Turkish Airlines is the national airline of Turkey. Therefore, the company needs to consider the political, economic, social and technological factors in Turkey where it operates.


  • Political factors: Turkish Airlines is affected by government policies and regulations. For example, if a new air transportation law is passed in a country, it may affect Turkish Airlines’ operations.
  • Economic factors: Turkish Airlines is affected by economic growth. A slowdown in economic growth could reduce Turkish Airlines’ passenger numbers and revenue.
  • Social factors: Turkish Airlines is affected by consumers’ lifestyles. For example, if consumers prefer to travel more, this could increase Turkish Airlines’ passenger numbers.
  • Technological factors: Turkish Airlines is influenced by new technologies. For example, new flight technologies can make Turkish Airlines’ flights more efficient.

Coca Cola PEST Analysis Example

Coca Cola is a global beverage company. Therefore, the company needs to take into account political, economic, social and technological factors in all countries where it operates.


  • Political factors: Coca Cola is affected by government policies and regulations. For example, if a new tax law is passed in a country, the cost of Coca Cola’s products may increase.
  • Economic factors: Coca Cola is affected by economic growth. A slowdown in economic growth could reduce Coca Cola’s sales and profits.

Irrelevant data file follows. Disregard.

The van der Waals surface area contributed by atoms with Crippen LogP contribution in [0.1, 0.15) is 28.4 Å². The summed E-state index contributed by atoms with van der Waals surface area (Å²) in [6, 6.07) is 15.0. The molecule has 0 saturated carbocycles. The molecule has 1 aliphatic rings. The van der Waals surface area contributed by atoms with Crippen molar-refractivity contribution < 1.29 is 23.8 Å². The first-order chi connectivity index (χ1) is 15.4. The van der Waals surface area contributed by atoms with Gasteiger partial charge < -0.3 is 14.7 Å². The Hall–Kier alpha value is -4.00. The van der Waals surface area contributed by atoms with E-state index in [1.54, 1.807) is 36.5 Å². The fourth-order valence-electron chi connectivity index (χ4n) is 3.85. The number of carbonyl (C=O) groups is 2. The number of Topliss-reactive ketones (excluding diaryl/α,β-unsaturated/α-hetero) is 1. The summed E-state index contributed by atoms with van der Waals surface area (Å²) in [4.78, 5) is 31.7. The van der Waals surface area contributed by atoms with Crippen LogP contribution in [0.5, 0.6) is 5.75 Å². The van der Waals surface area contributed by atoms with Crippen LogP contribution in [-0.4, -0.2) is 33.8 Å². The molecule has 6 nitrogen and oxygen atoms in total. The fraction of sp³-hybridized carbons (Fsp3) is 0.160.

• Social factors: Coca Cola is affected by consumers’ lifestyles. For example, a shift towards healthier diets could reduce Coca Cola’s sales of sugary drinks.
  • Technological factors: Coca Cola is affected by new technologies. For example, new packaging technologies may make Coca Cola’s products more environmentally friendly.

Why Conduct a PEST Analysis?

Conducting a PEST analysis serves several crucial purposes for organizations seeking to understand and adapt to their external environment. Here are some key reasons why a PEST analysis is valuable:

Strategic Planning: PEST analysis is integral for organizations in identifying external factors influencing their strategies, goals, and decision-making processes.

Opportunities and Threats: By analyzing Political, Economic, Social, and Technological factors, organizations can pinpoint opportunities arising from environmental changes and identify potential threats to their operations.

Adapting to Change: PEST analysis offers a systematic approach for organizations to monitor and adapt to dynamic changes in the political, economic, social, and technological landscapes.

Risk Management: Understanding external factors aids effective risk assessment, enabling organizations to develop strategies to mitigate challenges resulting from environmental changes.

Informing Decision-Making: PEST analysis provides valuable insights guiding executives and managers in making informed decisions about investments, resource allocation, and strategic initiatives.

Market Research: In entering new markets, PEST analysis is crucial for understanding local, regional, or global factors impacting the success of products or services.